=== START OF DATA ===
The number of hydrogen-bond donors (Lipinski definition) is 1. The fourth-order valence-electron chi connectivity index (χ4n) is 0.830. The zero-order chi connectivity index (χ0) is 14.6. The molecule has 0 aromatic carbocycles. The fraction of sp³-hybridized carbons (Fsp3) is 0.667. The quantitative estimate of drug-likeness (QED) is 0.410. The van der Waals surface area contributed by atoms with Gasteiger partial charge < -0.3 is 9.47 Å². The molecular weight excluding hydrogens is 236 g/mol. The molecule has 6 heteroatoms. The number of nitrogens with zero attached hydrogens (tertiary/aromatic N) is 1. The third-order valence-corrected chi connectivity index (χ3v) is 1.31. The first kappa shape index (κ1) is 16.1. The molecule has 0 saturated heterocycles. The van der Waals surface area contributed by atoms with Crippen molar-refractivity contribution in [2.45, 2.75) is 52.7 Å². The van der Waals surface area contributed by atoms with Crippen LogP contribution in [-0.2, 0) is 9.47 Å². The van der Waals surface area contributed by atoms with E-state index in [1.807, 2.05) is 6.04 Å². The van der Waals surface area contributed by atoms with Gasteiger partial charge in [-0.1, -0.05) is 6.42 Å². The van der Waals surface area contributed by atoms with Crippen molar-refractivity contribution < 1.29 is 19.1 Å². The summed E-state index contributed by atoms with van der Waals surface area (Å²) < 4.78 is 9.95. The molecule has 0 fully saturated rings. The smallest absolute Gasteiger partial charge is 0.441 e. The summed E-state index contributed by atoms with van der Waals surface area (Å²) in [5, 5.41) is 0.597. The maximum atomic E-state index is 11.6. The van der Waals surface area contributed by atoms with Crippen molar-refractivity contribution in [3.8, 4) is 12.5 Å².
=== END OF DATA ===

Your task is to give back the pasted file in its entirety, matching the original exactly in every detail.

The number of hydrogen-bond donors (Lipinski definition) is 1. The fourth-order valence-electron chi connectivity index (χ4n) is 0.830. The zero-order chi connectivity index (χ0) is 14.6. The molecule has 0 aromatic carbocycles. The fraction of sp³-hybridized carbons (Fsp3) is 0.667. The quantitative estimate of drug-likeness (QED) is 0.410. The van der Waals surface area contributed by atoms with Gasteiger partial charge < -0.3 is 9.47 Å². The molecular weight excluding hydrogens is 236 g/mol. The molecule has 6 heteroatoms. The number of nitrogens with zero attached hydrogens (tertiary/aromatic N) is 1. The third-order valence-corrected chi connectivity index (χ3v) is 1.31. The first kappa shape index (κ1) is 16.1. The molecule has 0 saturated heterocycles. The van der Waals surface area contributed by atoms with Crippen molar-refractivity contribution in [2.45, 2.75) is 52.7 Å². The van der Waals surface area contributed by atoms with Crippen LogP contribution in [-0.2, 0) is 9.47 Å². The van der Waals surface area contributed by atoms with E-state index in [1.807, 2.05) is 6.04 Å². The van der Waals surface area contributed by atoms with Gasteiger partial charge in [-0.1, -0.05) is 6.42 Å². The van der Waals surface area contributed by atoms with Crippen molar-refractivity contribution < 1.29 is 19.1 Å². The summed E-state index contributed by atoms with van der Waals surface area (Å²) < 4.78 is 9.95. The molecule has 0 fully saturated rings. The smallest absolute Gasteiger partial charge is 0.441 e. The summed E-state index contributed by atoms with van der Waals surface area (Å²) in [5, 5.41) is 0.597. The maximum atomic E-state index is 11.6. The van der Waals surface area contributed by atoms with Crippen molar-refractivity contribution in [3.8, 4) is 12.5 Å².